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Can you see what I see?

There’s so much that your child can learn through art, and getting creative – whether with crayons or clay or sand – is fun, too! Find out more about helping your child to learn to express him or herself creatively.

The value of art and creativity

Over the years, educators, psychologists, and philosophers have come to appreciate the value of children’s art and its important role in early childhood education. It is now agreed by many in the field that exploring and creating with art materials helps children become more sensitive to the physical environment (for instance, shape, size, and color); promotes cognitive development (decision-making, nonverbal communication, and problem solving); and increases their social and emotional development (a sense of individuality, appreciation of others’ work, and sharing). Young children who are encouraged to engage in expressive art activities also gain a sense of accomplishment and grow toward achieving independence and autonomy.

No formal training required

Fostering an appreciation for and the desire to create art during the early years is not limited to museum trips or formal training. In fact, parents and caregivers need only provide inexpensive art materials, interest, and encouragement. Following are some useful tips to inspire the Picasso in your child.

  1. Provide safe materials. Check labels for warnings about toxins and steer clear of items that may cause splinters or abrasions. Drawing tools (crayons, markers, and chalk) should be thick enough for young hands to grasp and strong enough to prevent breaking.
  2. Limit the use of coloring books. Preprinted coloring books may keep children quietly occupied, but they block creative impulses and do not teach fine motor control. It’s better to have children draw their own pictures and color them by staying within their own lines.
  3. Raw materials, such as natural clay, sea shells, and beach sand offer a variety of nonstructured possibilities for creativity.
  4. Provide an abundant amount of inexpensive paper. Newsprint is ideal for children who wish to make large drawings on the floor, and colored construction paper can be used to create cutout shapes, collages, and paper plate masks.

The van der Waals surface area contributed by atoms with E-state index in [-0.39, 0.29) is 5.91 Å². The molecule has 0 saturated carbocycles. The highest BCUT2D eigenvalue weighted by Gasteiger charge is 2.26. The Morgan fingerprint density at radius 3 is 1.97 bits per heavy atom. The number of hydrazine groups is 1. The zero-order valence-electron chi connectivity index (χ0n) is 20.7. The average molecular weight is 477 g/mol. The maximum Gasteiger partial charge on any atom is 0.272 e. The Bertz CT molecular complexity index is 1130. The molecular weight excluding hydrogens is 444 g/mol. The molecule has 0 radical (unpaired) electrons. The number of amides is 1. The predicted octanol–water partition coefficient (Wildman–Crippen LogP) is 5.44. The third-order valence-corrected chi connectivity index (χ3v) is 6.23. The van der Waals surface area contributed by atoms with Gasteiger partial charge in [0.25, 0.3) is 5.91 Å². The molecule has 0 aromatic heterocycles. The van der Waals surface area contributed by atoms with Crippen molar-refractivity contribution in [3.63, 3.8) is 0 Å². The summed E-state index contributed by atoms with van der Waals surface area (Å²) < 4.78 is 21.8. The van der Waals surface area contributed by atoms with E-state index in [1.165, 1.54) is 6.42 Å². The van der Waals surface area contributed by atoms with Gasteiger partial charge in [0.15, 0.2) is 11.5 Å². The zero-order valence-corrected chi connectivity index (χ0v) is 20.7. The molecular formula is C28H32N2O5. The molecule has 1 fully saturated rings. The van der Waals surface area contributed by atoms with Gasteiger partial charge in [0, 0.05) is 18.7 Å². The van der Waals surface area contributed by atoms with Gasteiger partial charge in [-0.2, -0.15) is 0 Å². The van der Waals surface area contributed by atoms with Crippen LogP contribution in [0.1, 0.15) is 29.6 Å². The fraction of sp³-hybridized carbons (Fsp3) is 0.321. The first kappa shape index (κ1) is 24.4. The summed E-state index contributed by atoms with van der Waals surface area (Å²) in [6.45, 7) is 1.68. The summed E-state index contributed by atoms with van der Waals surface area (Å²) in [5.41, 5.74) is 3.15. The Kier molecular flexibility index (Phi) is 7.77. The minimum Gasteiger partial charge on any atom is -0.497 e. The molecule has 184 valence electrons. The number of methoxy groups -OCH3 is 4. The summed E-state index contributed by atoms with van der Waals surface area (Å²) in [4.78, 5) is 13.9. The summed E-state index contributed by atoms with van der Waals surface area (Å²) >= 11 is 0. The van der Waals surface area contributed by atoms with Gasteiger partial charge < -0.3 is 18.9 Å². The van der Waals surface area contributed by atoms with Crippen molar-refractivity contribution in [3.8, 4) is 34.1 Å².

5. Demonstrate the use of materials but resist the urge to tell children what to do and how to do it.
  6. Try to organize space that is more inviting for artwork. For example, clay and paint centers can be placed near the room’s water source. If there is no sink or bathroom in the room, fill buckets of water for paint brush dipping and cleaning.
  7. To work creatively with art materials, children need to be freed from constraints and worry related to keeping themselves and their work spaces clean. Smocks can be made from discarded shirts or blouses — worn backwards, they provide the best coverage for clothing.
  8. If possible, the decision to stop working should be the child’s. To ask a child who has stopped to add to what has been created or to evaluate the item for reworking can violate his integrity.
  9. Engage children in conversation about their creations. It is important that their art be understood, commented on, appreciated, and taken as serious work. In a supportive atmosphere filled with encouragement from caring adults, young children will begin to create their own symbols for the world around them and allow you invaluable insight into their thoughts and feelings.

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